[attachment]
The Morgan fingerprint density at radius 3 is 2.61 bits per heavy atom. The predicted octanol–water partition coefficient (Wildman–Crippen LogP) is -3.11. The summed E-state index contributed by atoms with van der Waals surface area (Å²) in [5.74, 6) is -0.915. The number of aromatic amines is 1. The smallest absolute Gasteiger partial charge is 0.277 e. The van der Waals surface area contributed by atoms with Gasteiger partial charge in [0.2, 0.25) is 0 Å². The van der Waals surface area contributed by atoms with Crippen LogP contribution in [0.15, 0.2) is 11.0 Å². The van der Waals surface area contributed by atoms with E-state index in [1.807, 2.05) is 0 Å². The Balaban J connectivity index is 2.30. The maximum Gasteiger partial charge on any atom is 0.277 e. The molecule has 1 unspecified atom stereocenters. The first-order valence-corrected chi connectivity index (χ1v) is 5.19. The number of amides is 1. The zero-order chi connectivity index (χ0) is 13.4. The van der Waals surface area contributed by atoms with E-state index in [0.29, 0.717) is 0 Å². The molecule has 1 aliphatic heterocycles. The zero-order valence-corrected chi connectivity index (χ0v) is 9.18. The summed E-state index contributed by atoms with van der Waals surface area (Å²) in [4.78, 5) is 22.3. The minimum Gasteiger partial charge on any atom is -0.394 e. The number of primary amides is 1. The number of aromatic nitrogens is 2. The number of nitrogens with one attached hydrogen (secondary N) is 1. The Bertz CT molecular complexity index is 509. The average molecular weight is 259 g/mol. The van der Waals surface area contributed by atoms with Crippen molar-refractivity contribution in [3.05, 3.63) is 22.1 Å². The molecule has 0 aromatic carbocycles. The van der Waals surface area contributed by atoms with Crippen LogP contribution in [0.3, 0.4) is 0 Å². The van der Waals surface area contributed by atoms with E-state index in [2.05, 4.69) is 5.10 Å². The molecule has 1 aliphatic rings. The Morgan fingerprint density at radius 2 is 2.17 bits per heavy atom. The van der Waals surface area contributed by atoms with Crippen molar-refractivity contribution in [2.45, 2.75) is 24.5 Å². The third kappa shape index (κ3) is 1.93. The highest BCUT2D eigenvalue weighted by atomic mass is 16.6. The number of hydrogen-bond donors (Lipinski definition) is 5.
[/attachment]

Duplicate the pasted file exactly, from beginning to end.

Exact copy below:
The Morgan fingerprint density at radius 3 is 2.61 bits per heavy atom. The predicted octanol–water partition coefficient (Wildman–Crippen LogP) is -3.11. The summed E-state index contributed by atoms with van der Waals surface area (Å²) in [5.74, 6) is -0.915. The number of aromatic amines is 1. The smallest absolute Gasteiger partial charge is 0.277 e. The van der Waals surface area contributed by atoms with Gasteiger partial charge in [0.2, 0.25) is 0 Å². The van der Waals surface area contributed by atoms with Crippen LogP contribution in [0.15, 0.2) is 11.0 Å². The van der Waals surface area contributed by atoms with E-state index in [1.807, 2.05) is 0 Å². The Balaban J connectivity index is 2.30. The maximum Gasteiger partial charge on any atom is 0.277 e. The molecule has 1 unspecified atom stereocenters. The first-order valence-corrected chi connectivity index (χ1v) is 5.19. The number of amides is 1. The zero-order chi connectivity index (χ0) is 13.4. The van der Waals surface area contributed by atoms with E-state index in [0.29, 0.717) is 0 Å². The molecule has 1 aliphatic heterocycles. The zero-order valence-corrected chi connectivity index (χ0v) is 9.18. The summed E-state index contributed by atoms with van der Waals surface area (Å²) in [4.78, 5) is 22.3. The minimum Gasteiger partial charge on any atom is -0.394 e. The number of primary amides is 1. The number of aromatic nitrogens is 2. The number of nitrogens with one attached hydrogen (secondary N) is 1. The Bertz CT molecular complexity index is 509. The average molecular weight is 259 g/mol. The van der Waals surface area contributed by atoms with Crippen molar-refractivity contribution in [3.05, 3.63) is 22.1 Å². The molecule has 0 aromatic carbocycles. The van der Waals surface area contributed by atoms with Crippen LogP contribution in [0.3, 0.4) is 0 Å². The van der Waals surface area contributed by atoms with E-state index in [2.05, 4.69) is 5.10 Å². The molecule has 1 aliphatic rings. The Morgan fingerprint density at radius 2 is 2.17 bits per heavy atom. The van der Waals surface area contributed by atoms with Crippen molar-refractivity contribution in [2.45, 2.75) is 24.5 Å². The third kappa shape index (κ3) is 1.93. The highest BCUT2D eigenvalue weighted by atomic mass is 16.6. The number of hydrogen-bond donors (Lipinski definition) is 5.